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Hearing the cry of the poor...responding to their needs...advocating for their rights.

Inspired by Gospel values, the Society of St. Vincent de Paul, a Catholic lay organization, leads women and men to join together to grow spiritually by offering person-to-person service to the needy and suffering in the tradition of its founder, Blessed Frederic Ozanam, and patron, St. Vincent de Paul. 

The Society of St. Vincent de Paul is an advocate on behalf of the poor, seeking to discover the root causes of poverty and to remedy its effects.


“Need, not creed” determines who is helped, and how.

Although affiliated with the Catholic Church, the Society of St. Vincent de Paul helps anyone in need regardless of their race, religion, age, or background. Likewise, no work of charity is foreign to the Society. Consequently, we provide financial and material assistance, along with emotional and spiritual comfort to help people facing all sorts of challenges. 



“Charity must never look to the past, but always to the future, because the number of its past works is still very small and the present and future ministries that it must alleviate are infinite.” Blessed Frederic Ozanam (1813-1853)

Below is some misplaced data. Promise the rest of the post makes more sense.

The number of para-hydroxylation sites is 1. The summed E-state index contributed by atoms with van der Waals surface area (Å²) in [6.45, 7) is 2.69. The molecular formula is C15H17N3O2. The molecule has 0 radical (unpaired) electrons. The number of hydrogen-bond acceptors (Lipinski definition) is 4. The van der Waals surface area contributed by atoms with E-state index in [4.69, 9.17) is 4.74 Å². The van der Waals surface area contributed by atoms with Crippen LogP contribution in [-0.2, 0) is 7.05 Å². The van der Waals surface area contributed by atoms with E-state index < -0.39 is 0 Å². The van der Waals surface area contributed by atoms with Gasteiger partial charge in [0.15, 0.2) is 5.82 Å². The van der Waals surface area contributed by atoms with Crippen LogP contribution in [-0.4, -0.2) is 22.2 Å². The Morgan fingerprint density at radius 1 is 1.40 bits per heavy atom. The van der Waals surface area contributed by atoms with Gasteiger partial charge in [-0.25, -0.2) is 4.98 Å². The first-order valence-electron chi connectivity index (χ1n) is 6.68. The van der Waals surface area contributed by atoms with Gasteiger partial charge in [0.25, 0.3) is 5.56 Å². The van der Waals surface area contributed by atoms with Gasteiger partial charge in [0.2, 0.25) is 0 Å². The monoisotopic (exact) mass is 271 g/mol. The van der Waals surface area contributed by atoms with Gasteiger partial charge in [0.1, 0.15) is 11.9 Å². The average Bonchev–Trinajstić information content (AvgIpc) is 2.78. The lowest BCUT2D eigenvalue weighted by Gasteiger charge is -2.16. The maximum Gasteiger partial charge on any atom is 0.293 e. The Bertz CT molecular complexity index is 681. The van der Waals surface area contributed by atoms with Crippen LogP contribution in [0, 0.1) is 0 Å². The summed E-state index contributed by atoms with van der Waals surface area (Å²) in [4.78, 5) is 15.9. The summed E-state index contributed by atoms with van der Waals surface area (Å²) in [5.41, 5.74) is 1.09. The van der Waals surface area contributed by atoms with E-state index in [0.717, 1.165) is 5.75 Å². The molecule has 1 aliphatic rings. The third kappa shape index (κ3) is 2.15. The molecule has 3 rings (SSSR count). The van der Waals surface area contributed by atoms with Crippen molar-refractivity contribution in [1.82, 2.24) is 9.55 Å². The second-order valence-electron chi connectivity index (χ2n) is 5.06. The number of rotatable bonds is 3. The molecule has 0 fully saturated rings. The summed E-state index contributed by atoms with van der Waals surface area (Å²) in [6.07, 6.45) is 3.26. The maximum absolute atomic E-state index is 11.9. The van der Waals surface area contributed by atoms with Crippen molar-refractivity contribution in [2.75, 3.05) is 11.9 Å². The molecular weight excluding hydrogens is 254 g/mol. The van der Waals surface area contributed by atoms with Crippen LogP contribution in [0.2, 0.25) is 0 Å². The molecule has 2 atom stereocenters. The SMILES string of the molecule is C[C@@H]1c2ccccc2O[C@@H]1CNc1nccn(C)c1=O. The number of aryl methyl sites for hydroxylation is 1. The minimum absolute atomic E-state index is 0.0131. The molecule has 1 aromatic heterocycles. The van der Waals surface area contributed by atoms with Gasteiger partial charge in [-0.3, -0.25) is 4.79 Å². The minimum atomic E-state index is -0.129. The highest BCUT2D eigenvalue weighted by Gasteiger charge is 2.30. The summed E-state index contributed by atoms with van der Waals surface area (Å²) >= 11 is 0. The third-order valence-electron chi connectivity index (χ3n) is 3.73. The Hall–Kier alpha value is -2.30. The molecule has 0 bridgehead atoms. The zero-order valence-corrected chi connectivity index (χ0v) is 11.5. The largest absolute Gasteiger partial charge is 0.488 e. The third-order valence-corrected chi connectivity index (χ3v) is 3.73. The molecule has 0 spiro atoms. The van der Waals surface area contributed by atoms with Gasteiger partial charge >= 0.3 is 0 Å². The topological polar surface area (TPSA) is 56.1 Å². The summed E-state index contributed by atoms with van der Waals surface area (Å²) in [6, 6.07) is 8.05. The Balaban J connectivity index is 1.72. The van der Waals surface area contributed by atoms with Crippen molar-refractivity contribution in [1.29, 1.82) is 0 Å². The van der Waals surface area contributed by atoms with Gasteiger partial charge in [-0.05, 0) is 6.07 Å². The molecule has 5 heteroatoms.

Like that of its founder, Frédéric Ozanam, the vision of the Society of St. Vincent de Paul "is to embrace the world in a network of charity."

Frederic Ozanam founded the Society of St. Vincent de Paul to address the problems brought on by the Industrial Revolution, as farming families migrated to Paris and other European cities seeking employment and a better way of life. What they found instead were ghettos where people lived in overcrowded houses or on the streets. Hunger was rampant, as were disease and despair. The plague of 1832 struck, making the plight of these displaced farmers and other poor people more desperate.

These were the challenges that Frederic Ozanam and the first group of Vincentian volunteers confronted in their commitment to "do something" about the poverty, sickness and squalor found in the ghettos of Paris during the 1800s.

The challenges Vincentians face today - like those faced by the Society's founders - are to understand and respond to the needs of the poor brought on by a society that is in transition. With our increasing dependence on technology, globalization of the economy, abundant dehumanization, loneliness and broken families…how will these changes affect the way we live? What impact will they have on the lives of the poor and working poor as we enter the next Century?

The Society will go forward to meet these challenges relying on God's grace, the dedication and commitment of the Vincentian men and women, and community support for the Society's mission.


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